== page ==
A persistent wanderlust is taking Matt Kuchar this month to Abu Dhabi.
The American golfer has long travelled the globe in more than 17 years as a professional golfer, contesting events in Europe, South America, the Far East and Australia.
The passion for seeing as much of the world as possible was evident once more during his recent winter break, where Kuchar spent two weeks around Christmas with his family in Patagonia, quite a way south of his home in Georgia.
Rested and recuperated, he has chosen to open his golfing year for the first time in the Middle East, making his debut at the Abu Dhabi HSBC Championship, presented by EGA, in little more than a week.
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Competing in the UAE ticks off another country on his professional bucket list. Even with almost two decades in the game, and with nine professional victories under his belt, the world No 15 arrives in the capital as a National course novice.
However, he’s not going into the tournament completely blind.
“I’ve seen it for years on TV,” Kuchar says by phone. “I’m typically out on the West Coast playing Bob Hope or one of the tournaments depending on the time of year when it falls. I’m always intrigued watching the telecast from Abu Dhabi and the guys that go play it, talking to them. It always looks like an amazing place.
“I still enjoy going to new places, particularly with the family. My wife travels a lot, my kids travel a lot. We’ve been to a lot of places but not to the Middle East. So my excitement level’s high, intrigued by seeing all the other guys that have gone over, made the trip and come back saying great things about the tournament and the experience.
“They say the course is great, the food’s amazing, the people are great. It’s kind of a long list of pluses that made the decision. So I said I had to make it happen this year.”
Kuchar, 39, comes into Abu Dhabi on the back of a pretty happening 2017. Although he failed to add another win through the calendar year, he registered his best season in the majors, posting two top fives, a top ten and a tied-16th, the lowest finish coming at the US Open in June.
For most, though, Kuchar’s year will be remembered for an incredibly memorable British Open the following month, when, attempting to land a first major championship, he went toe-to-toe with Jordan Spieth on Sunday at Royal Birkdale.
Kuchar entered the final round three off the lead, but by the turn had drawn level with his compatriot. Walking off the 13th green, after Spieth found himself betwixt Titleist equipment vans in scenes that will go down in major lore, Kuchar had moved one ahead.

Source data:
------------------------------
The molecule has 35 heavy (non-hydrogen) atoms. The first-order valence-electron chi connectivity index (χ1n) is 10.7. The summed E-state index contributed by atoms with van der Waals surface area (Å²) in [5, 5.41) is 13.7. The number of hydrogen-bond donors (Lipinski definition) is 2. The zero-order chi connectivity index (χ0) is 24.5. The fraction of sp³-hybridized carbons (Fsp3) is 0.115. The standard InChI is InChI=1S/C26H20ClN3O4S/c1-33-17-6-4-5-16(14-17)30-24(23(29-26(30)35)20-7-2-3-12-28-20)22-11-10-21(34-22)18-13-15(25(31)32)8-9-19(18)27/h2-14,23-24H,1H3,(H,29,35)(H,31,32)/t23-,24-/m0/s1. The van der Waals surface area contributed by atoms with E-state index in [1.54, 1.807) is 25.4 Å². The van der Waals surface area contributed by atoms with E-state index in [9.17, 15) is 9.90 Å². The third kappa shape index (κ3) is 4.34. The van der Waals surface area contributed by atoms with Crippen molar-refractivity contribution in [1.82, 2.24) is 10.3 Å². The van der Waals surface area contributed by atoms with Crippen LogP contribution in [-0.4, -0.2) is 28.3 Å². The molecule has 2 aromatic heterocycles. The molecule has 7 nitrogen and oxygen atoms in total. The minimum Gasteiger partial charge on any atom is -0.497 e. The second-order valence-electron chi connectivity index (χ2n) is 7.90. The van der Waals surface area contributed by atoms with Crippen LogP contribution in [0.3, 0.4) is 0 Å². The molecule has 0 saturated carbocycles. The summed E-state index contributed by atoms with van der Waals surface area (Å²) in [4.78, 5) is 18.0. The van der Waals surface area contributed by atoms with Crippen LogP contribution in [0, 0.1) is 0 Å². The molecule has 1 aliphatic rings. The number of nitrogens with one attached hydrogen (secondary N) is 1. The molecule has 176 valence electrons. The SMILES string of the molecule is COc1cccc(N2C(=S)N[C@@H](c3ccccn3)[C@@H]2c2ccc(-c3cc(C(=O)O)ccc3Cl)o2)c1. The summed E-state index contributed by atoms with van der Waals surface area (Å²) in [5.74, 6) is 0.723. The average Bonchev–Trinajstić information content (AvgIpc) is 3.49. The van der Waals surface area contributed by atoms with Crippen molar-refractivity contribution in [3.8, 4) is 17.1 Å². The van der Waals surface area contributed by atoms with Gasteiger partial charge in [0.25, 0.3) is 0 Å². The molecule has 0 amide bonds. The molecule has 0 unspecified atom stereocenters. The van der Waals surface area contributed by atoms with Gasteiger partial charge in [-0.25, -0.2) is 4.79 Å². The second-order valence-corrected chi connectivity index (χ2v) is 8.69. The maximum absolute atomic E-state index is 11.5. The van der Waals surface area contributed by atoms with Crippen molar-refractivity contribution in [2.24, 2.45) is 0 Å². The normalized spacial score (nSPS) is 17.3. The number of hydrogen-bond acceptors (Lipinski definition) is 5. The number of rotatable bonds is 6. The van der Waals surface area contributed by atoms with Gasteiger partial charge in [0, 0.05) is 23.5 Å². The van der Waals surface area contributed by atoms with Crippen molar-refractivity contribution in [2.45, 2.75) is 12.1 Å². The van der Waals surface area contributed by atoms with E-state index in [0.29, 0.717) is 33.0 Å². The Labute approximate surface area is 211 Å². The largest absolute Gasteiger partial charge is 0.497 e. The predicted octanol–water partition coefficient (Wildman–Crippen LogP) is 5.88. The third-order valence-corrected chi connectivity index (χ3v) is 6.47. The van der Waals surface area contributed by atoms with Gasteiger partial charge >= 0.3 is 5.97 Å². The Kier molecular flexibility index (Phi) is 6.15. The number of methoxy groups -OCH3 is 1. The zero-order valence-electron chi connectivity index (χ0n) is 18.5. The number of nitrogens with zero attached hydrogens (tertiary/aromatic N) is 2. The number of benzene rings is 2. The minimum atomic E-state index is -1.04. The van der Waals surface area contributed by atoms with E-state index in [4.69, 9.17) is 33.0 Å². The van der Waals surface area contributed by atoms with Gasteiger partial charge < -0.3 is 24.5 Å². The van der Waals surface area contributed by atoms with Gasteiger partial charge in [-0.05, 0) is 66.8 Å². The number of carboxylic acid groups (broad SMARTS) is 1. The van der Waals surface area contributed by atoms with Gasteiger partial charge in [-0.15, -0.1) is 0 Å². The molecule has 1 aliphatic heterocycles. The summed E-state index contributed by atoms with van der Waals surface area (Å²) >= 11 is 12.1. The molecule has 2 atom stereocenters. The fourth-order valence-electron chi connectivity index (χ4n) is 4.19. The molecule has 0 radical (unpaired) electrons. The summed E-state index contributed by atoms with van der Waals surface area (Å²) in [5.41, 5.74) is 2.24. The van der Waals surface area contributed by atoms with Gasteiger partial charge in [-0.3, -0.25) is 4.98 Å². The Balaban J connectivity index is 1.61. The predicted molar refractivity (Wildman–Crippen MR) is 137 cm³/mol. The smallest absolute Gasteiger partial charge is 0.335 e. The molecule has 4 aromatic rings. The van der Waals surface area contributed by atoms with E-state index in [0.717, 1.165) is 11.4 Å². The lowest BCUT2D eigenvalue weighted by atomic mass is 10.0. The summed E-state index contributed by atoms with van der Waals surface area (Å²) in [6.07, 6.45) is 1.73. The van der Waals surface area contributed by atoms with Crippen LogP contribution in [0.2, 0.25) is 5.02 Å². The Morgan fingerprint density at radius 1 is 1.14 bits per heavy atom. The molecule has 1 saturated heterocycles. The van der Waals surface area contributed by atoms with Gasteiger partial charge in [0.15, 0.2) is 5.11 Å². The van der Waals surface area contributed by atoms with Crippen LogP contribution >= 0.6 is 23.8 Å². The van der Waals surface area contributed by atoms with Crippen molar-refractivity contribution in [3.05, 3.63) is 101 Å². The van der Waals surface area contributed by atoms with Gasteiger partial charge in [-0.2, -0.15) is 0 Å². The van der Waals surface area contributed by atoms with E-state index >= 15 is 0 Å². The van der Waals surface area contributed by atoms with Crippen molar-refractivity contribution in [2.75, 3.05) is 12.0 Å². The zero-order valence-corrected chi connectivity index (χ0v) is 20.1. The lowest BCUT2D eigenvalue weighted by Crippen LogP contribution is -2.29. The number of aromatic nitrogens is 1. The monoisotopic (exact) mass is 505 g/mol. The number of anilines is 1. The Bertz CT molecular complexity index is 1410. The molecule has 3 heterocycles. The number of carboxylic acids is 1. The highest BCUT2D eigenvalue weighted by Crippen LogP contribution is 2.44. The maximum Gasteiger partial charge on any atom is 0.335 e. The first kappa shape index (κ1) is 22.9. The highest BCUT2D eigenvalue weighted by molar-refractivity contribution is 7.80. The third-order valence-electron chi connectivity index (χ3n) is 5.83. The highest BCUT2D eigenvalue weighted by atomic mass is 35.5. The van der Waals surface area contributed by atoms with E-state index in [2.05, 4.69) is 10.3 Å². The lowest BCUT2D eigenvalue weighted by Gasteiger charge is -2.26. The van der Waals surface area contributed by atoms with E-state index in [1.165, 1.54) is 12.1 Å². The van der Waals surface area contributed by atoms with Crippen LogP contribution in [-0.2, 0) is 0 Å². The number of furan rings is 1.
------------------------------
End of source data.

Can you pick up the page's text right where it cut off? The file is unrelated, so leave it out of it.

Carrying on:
Then Spieth did what only Spieth seems able to do. He played the final five holes in five-under par. Eventually losing by three, the cameras showed Kuchar immediately afterwards, sat alongside the young Texan in the scorers hut, anguish etched all over his face. It was painful viewing. Imagine what it was like for Kuchar.
“Certainly was heart-breaking and a difficult one to swallow,” he says. “But when I sit back and really analyse it, you can only control what you do. I feel like I played great golf, feel like I played the right golf in the right situations. But when somebody beats you, you have to tip your hat and say well done.
“Jordan Spieth’s a heck of a golfer, played an amazing final five holes, so you do tip your hat, say well done. The thing about the game of golf is you have more opportunities. You got to keep your head up and keep putting yourself in that situation and hopefully get a chance again to have the title.”
Kuchar hopes 2018 will throw up a few more opportunities. Aside from hiking and trekking in Patagonia, he sat down as he always does with instructor Chris O’Connell, discussing ways to improve the mechanics and the fundamentals of his golf swing. Basically, figure out ways to become a better player.
Beginning to test that in Abu Dhabi, and potentially kick-start a new year with victory in a new place, means he’s looking forward to making his bow.
“It will be exciting for me, being somewhere new, going to a completely new place,” he says. “It’s always a bit of a learning curve, not knowing the course, not knowing exactly where you can miss it, where to play it from.
“I’ll do my best in the practice rounds to scout the course as best I can. It certainly helps when you get off to a good start. But as golfers we understand it’s a marathon, not a sprint. You keep trudging along to try and play well, week-in, week-out.”
With more bids for majors to come, not to mention the Ryder Cup in France in September, Kuchar is set for another jam-packed 12 months.
“It’s just always busy, always busy,” he says, laughing. “You never say I have to play well this week or that week. I certainly have prided myself on being consistent on playing some good golf on a weekly basis.
“But I understand the game of golf is a fickle game. You’re out here for a long time. If you don’t play well you better be resilient to be able to bounce back.”